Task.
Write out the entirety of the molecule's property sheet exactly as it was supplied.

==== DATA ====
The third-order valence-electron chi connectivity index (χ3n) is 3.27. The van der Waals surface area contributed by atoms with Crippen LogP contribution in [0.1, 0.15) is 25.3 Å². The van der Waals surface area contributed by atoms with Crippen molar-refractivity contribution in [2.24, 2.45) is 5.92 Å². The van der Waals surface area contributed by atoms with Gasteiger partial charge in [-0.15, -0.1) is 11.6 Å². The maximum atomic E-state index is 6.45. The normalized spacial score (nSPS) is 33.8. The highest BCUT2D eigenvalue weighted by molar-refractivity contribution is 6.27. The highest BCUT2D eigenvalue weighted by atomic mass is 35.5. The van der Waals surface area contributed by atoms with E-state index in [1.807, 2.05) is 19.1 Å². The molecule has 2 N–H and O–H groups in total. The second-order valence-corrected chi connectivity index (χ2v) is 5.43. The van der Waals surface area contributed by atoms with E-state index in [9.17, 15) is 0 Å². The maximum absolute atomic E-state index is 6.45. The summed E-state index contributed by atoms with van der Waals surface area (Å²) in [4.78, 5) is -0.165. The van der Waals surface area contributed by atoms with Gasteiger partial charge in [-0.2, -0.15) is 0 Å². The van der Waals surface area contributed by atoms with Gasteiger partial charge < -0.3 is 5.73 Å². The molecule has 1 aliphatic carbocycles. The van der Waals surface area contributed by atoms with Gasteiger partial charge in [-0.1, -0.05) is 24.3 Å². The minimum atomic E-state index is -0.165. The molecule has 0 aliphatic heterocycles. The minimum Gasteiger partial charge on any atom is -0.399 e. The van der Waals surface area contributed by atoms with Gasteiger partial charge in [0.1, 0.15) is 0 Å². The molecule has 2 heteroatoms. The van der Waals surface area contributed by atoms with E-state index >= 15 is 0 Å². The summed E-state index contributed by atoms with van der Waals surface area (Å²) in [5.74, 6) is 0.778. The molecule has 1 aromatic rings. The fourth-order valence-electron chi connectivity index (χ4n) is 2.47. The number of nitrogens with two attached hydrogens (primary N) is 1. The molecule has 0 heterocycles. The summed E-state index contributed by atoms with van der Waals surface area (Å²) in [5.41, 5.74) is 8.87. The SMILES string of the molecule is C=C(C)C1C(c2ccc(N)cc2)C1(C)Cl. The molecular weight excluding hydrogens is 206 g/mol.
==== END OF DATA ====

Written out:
The third-order valence-electron chi connectivity index (χ3n) is 3.27. The van der Waals surface area contributed by atoms with Crippen LogP contribution in [0.1, 0.15) is 25.3 Å². The van der Waals surface area contributed by atoms with Crippen molar-refractivity contribution in [2.24, 2.45) is 5.92 Å². The van der Waals surface area contributed by atoms with Gasteiger partial charge in [-0.15, -0.1) is 11.6 Å². The maximum atomic E-state index is 6.45. The normalized spacial score (nSPS) is 33.8. The highest BCUT2D eigenvalue weighted by molar-refractivity contribution is 6.27. The highest BCUT2D eigenvalue weighted by atomic mass is 35.5. The van der Waals surface area contributed by atoms with E-state index in [1.807, 2.05) is 19.1 Å². The molecule has 2 N–H and O–H groups in total. The second-order valence-corrected chi connectivity index (χ2v) is 5.43. The van der Waals surface area contributed by atoms with E-state index in [9.17, 15) is 0 Å². The maximum absolute atomic E-state index is 6.45. The summed E-state index contributed by atoms with van der Waals surface area (Å²) in [4.78, 5) is -0.165. The van der Waals surface area contributed by atoms with Gasteiger partial charge in [-0.2, -0.15) is 0 Å². The van der Waals surface area contributed by atoms with Gasteiger partial charge < -0.3 is 5.73 Å². The molecule has 1 aliphatic carbocycles. The van der Waals surface area contributed by atoms with Gasteiger partial charge in [-0.1, -0.05) is 24.3 Å². The minimum atomic E-state index is -0.165. The molecule has 0 aliphatic heterocycles. The minimum Gasteiger partial charge on any atom is -0.399 e. The van der Waals surface area contributed by atoms with Gasteiger partial charge in [0.1, 0.15) is 0 Å². The molecule has 2 heteroatoms. The van der Waals surface area contributed by atoms with E-state index >= 15 is 0 Å². The summed E-state index contributed by atoms with van der Waals surface area (Å²) in [5.74, 6) is 0.778. The molecule has 1 aromatic rings. The fourth-order valence-electron chi connectivity index (χ4n) is 2.47. The number of nitrogens with two attached hydrogens (primary N) is 1. The molecule has 0 heterocycles. The summed E-state index contributed by atoms with van der Waals surface area (Å²) in [5.41, 5.74) is 8.87. The SMILES string of the molecule is C=C(C)C1C(c2ccc(N)cc2)C1(C)Cl. The molecular weight excluding hydrogens is 206 g/mol.